We’ve all been to a hardware store, questing for that weirdly sized screw or bolt. Led by some DIY guru, and after navigating aisles with hundreds of grey plastic drawers, we find just what we were looking for. It’s magical. (And hard not to suspect a few extra dimensions lurking behind those aisles and drawers.)

But what if you could digitize some of those parts, find them with a quick keyword search, and print them on demand? Wouldn’t that be even more magical? And the truth is, you don’t always find what you’re looking for either. Maybe you have an antique part made using some long-discarded standard. What then?

Home improvement giant Lowe’s believes 3D printing may soon be a key piece of the hardware supply chain. And they just announced they’re taking a first step toward that future by debuting scanning and 3D printing services at an Orchard Supply Hardware store in Mountain View, California.

This makes a lot of sense.

One of my first daydreams about 3D printing was having an entire hardware store at my fingertips—need to replace that doorknob or lost a screw? No problem. Download and print it on your desktop 3D printer.

A 3D printer in every home is a nice dream, but for experts, it’s also likely a bridge too far.

To create their new service, Lowe’s partnered with 3D printing software and services firm, Authentise, a Singularity University Labs company they met through the SU Labs corporate innovation program. I spoke with Authentise CEO, Andre Wegner, about the project and 3D printing in retail.

Wegner says other than plastic trinkets, it isn’t realistic to expect people to keep all the necessary materials on hand at home to make quality prints in the future. Instead, he expects a “hub-and-spoke” model, where local 3D printing shops are the first point of contact for most people. Enter Lowe’s.

The new Orchard Supply Hardware 3D printing service is comprised of three key parts: scanning, 3D printing, and perhaps most importantly, access to a dedicated in-store design specialist.

Orchard Supply Hardware customer 3D printing station.
Orchard Supply Hardware 3D printing kiosk.

Wegner says that, although 3D printed prototypes have been around for a few decades, 3D manufacturing is still young—no more than ten years old. Unless you’re a hobbyist or engineer, the learning curve can be steep. Therefore, to get the most out of 3D printing, access to a good machine and expert guidance are critical.

Orchard Supply Hardware customers can choose from various template objects—light switch plates, address plates, door handles, cabinet knobs—and customize and 3D print them. Or if they want to print items from materials other than plastic (e.g., ceramic or metal), they can order them for pickup or delivery.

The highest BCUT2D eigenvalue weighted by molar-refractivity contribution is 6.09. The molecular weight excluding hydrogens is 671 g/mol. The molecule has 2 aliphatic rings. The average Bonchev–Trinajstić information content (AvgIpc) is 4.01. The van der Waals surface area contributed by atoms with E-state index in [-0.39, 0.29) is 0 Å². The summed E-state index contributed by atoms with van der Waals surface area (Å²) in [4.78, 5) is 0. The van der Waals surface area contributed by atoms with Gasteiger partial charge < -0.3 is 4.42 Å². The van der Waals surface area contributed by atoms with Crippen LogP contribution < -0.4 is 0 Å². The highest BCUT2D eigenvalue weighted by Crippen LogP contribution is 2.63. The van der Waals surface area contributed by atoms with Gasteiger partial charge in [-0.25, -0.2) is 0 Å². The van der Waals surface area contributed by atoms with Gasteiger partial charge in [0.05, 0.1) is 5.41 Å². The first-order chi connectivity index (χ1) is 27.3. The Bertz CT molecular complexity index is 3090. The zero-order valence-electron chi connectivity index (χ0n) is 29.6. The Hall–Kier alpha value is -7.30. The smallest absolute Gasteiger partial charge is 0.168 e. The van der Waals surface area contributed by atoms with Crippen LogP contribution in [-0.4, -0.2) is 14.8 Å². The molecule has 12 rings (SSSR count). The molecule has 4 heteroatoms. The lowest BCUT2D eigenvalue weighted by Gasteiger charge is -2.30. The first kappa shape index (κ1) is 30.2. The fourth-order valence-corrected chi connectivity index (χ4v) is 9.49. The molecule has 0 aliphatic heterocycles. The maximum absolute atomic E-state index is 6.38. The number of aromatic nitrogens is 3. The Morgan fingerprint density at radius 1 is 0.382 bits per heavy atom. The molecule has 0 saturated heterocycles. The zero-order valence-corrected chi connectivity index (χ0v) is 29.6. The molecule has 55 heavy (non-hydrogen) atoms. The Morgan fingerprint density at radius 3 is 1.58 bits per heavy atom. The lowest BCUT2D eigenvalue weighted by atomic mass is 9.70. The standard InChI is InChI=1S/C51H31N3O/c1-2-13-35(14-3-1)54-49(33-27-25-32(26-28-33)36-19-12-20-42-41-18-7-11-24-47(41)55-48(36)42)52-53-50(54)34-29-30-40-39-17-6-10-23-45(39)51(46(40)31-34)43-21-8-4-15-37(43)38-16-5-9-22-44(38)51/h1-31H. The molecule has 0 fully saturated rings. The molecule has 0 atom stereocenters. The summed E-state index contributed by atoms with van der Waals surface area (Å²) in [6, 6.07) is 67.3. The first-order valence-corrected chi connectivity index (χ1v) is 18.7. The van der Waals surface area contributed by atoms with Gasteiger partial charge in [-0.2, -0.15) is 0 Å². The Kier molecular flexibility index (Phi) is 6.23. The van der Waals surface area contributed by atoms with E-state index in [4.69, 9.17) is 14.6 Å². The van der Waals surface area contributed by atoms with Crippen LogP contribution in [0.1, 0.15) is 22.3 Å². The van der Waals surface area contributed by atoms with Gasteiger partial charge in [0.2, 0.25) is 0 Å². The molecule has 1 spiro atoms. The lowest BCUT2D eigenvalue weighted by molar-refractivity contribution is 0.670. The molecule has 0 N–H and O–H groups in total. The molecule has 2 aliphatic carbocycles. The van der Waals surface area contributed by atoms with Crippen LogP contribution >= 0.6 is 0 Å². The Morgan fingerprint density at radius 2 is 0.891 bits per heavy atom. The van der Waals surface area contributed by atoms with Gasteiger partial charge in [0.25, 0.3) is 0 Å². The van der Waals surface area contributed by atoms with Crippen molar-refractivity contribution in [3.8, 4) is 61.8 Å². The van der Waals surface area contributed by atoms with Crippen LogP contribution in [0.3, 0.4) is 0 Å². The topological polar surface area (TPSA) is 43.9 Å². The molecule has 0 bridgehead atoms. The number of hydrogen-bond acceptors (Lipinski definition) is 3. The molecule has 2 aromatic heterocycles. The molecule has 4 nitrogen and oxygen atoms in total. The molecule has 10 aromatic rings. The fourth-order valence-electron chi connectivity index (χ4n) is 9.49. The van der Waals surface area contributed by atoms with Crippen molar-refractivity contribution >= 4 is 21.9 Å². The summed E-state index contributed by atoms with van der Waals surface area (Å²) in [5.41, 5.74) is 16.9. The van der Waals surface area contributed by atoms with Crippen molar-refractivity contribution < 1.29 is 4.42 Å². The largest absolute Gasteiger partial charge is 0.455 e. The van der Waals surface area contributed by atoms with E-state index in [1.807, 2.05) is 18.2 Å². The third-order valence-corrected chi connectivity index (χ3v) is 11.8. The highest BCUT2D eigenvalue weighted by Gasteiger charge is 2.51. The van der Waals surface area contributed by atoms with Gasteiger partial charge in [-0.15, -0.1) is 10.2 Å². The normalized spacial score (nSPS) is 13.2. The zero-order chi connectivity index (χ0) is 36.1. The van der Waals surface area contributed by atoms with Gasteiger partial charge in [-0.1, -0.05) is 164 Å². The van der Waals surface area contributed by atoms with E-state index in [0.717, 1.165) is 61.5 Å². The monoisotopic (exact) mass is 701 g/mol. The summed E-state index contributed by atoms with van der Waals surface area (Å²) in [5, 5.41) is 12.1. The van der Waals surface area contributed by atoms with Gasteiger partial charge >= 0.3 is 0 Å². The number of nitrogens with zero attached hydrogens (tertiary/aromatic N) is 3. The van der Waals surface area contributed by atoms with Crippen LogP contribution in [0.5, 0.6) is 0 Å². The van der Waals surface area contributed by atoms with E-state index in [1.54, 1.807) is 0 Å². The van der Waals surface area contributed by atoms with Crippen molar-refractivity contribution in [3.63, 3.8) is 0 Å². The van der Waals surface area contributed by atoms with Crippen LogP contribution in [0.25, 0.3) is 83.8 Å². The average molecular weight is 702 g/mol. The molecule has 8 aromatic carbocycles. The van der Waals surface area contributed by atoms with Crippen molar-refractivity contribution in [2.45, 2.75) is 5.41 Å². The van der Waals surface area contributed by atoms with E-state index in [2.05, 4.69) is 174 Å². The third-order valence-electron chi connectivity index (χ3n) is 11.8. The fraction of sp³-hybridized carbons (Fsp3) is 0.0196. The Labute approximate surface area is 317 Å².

Alternatively, they can bring in hard-to-replace or rare items (perhaps old or non-standard designs) and scan them. Lowe’s and Authentise will take these files and connect with freelance designers to clean them up for printing. Customers can also order and 3D print items online at Osh.com.

What can people do with a 3D printer they couldn’t do any other way?

“The mind boggles,” Wegner says. “I often go through rooms and think—all these things that are impersonal and standardized, mass customized in China maybe.” Beyond objects that aren’t turned over often or rare parts that aren’t manufactured anymore, a central strength of 3D printing is customization.

3D printed door handle.
3D printed door handle.

“The home is very personal and 3D printing gives homeowners unprecedented access to build items that reflect their individuality,” says Kyle Nel, executive director of Lowe’s Innovation Labs. “We are bringing customers an approachable and affordable customization experience.” It’s an exciting prospect.

But will we eventually customize and 3D print every item you might find in a hardware store? Wegner says no: “Objects that have large production runs are unlikely to be 3D printed.” It doesn’t make economic sense.

That said, the number of 3D printable items will greatly expand. And it won’t be simply about reproducing traditional parts—rather, we’ll begin designing with 3D printing specifically in mind. New parts won’t look exactly like the old ones, but they’ll perform the same function as well, or better, than traditional items.

And we’ll likely combine 3D printing with other computer-assisted manufacturing techniques—additive and subtractive capabilities in the same machine, for example. “We’re getting this factory in a box,” Wegner says. “You can imagine these new all-in-one workshops being placed, not necessarily in the home, but close to the home. Hardware stores are a natural place for a lot of these objects to be made.”

So, that desktop replicator? Not yet. But with this partnership between Lowe’s and Authentise, access to more widely distributed 3D printing, scanning, and design expertise may soon be within reach.

Image Credit: Shutterstock.com; Lowe’s

Jason is managing editor of Singularity Hub. He cut his teeth doing research and writing about finance and economics before moving on to science, technology, and the future. He is curious about pretty much everything, and sad he'll only ever know a tiny fraction of it all.